• Where should I shop for solar panels?
    • How do I maintain solar panels?
    • Does solar work where I live?
    • Do I need a backup battery?
    • Does solar increase the value of my home?
    • Are solar panels a scam?
    • What is net metering?
    • Should I go solar?

    How do solar panels work?

    Buying a solar panel system means buying a lot of equipment the average person doesn’t have reason to know about. In the most basic terms, photons from the sun are absorbed by the solar panels and converted into direct current, or DC, electricity. For this energy to be used in American homes, it has to go through an inverter attached to the solar array to become alternating current, or AC, electricity.

    Can solar panels save you money?

    Interested in understanding the impact solar can have on your home? Enter some basic information below, and we’ll instantly provide a free estimate of your energy savings.

    Read up on what you’ll actually be buying with the stories linked below:

    • The Most Efficient Solar Panels
    • Solar Energy Basics: The Magic of Photovoltaic Panels
    • How Sand Becomes Solar Panels
    • Here’s How Solar Panels Turn Light Into Power
    • The Solar Panel Angle That’ll Generate the Most Energy Possible
    • Solar Panel Efficiency: What Is It and Why Is It Important?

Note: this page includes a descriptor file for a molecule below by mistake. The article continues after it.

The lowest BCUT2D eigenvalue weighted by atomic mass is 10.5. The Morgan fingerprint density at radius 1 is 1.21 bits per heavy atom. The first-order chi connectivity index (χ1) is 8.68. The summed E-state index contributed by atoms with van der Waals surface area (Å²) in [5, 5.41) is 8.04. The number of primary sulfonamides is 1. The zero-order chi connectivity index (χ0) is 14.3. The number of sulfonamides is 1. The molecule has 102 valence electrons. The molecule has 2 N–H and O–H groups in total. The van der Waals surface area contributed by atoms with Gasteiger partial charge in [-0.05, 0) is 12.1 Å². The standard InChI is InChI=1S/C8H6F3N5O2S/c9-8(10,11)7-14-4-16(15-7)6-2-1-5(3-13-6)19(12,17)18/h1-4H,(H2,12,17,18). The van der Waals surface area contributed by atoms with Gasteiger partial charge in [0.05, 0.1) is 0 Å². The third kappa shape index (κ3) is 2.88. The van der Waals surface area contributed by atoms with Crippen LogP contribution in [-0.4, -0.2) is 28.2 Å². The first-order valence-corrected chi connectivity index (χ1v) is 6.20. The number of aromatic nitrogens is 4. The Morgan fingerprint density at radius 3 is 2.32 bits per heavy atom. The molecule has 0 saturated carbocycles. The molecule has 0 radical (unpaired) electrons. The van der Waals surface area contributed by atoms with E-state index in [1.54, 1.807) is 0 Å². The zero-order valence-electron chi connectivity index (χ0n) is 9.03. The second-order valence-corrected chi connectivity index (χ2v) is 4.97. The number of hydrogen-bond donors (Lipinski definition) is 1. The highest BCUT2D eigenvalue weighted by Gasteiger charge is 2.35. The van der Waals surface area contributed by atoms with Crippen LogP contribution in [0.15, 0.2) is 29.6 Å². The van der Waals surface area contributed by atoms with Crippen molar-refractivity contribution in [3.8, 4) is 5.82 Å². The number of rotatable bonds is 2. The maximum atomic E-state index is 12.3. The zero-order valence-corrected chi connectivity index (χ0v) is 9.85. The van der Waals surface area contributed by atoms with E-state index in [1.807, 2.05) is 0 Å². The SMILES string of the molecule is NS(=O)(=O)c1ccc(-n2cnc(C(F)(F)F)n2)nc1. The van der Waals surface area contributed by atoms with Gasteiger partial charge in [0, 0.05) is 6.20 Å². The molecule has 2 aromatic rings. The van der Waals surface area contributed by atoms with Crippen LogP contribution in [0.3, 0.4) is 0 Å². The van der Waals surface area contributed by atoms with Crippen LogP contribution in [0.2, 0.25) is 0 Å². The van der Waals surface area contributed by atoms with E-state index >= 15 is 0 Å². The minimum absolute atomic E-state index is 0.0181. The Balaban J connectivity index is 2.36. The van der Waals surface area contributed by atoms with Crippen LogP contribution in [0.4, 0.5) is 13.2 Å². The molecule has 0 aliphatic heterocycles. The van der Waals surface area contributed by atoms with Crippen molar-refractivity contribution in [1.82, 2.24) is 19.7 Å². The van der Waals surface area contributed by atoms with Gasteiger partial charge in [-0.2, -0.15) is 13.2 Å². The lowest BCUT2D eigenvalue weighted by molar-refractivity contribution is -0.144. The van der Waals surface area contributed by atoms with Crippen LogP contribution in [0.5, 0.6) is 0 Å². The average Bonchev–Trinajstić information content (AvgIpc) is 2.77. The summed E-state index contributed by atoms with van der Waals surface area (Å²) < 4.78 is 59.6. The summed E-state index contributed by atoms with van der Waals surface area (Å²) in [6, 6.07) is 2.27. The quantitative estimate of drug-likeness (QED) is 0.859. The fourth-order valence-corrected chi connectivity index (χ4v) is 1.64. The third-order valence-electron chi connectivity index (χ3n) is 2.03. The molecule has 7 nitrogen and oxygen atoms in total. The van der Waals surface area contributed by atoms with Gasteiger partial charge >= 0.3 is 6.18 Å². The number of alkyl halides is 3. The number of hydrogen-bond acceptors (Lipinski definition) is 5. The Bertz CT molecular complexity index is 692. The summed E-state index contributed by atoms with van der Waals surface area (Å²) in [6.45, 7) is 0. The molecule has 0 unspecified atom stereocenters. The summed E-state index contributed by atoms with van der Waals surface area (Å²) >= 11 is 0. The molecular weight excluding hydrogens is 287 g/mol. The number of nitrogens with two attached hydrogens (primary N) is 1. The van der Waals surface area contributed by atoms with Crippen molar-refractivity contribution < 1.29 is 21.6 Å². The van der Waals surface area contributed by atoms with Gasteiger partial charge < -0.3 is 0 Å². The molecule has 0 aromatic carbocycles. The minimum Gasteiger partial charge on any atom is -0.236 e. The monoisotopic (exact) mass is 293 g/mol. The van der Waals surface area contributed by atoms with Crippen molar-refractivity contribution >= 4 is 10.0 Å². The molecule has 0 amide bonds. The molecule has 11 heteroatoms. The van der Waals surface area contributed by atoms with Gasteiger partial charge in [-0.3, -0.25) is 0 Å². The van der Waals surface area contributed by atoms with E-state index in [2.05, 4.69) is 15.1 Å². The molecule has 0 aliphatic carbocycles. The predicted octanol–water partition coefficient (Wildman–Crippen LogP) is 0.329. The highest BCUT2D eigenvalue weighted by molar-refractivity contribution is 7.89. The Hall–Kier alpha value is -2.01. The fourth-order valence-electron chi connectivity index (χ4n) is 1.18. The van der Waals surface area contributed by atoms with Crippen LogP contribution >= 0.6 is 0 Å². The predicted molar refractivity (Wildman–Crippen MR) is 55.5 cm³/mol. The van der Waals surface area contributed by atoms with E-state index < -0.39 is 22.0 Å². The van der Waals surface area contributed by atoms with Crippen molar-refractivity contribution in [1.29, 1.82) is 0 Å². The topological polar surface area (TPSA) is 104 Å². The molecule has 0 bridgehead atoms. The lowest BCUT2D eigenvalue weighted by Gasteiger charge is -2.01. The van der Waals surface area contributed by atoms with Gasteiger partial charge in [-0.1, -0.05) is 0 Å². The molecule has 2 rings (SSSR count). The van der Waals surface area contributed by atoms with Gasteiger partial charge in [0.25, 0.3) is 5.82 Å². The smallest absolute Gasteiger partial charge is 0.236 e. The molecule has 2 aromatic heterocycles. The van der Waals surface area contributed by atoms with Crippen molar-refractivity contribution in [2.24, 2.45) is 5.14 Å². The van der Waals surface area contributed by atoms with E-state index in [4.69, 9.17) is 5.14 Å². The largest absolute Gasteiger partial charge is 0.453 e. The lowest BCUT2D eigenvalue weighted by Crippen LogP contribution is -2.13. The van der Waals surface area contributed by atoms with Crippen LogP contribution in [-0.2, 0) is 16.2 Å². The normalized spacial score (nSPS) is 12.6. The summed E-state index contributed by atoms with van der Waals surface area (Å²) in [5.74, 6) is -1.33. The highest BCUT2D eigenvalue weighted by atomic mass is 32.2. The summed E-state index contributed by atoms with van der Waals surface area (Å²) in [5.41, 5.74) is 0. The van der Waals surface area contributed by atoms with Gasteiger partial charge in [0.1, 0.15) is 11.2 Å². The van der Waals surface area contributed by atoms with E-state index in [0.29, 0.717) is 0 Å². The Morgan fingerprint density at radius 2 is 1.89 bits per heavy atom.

• What You Need to Know About Solar Inverters: Essential Solar Equipment
    • Solar Cell, Module, Panel and Array: What’s the Difference?
    • Bifacial Solar Panels Generate Electricity, but Not When You Put Them Here
    • What’s a Virtual Power Plant? Should You Join One?
    • How Much Energy Does a Solar Panel Produce?

    Is there a solar panel option that works for me?

    Fortunately for the solar-curious, many options exist for homeowners and even renters to get some or most of their electricity needs met with energy from the sun.

    The most common way to go solar for homeowners is the installation of panels on their roofs. These systems can be purchased directly through an installer (or assembled for the DIYers) as a large cash purchase or through relatively affordable financing (such as a 1.99% APR 15-year loan). There are also options for rooftop solar for those who may not have the capital to get a project started. These are solar leases, where a homeowner pays a fixed monthly cost to a company who retains ownership of a solar system; or a power purchase agreement, in which a homeowner pays for the electricity generated by solar panels rather than the system itself.

    Finally, both homeowners and renters in many places have access to community solar. This option allows people to opt in to a nearby solar farm to enjoy some energy savings.

    How much do solar panels cost?

    The costs of solar panels will depend on a few factors, including where you live, how much of your energy needs you want the system to cover, whether you install it yourself and whether you want a battery (which could cost as much as the system itself). The average cost was about 3 per watt in 2022 for an 8 kW system through an installer, according to the consulting firm Wood Mackenzie.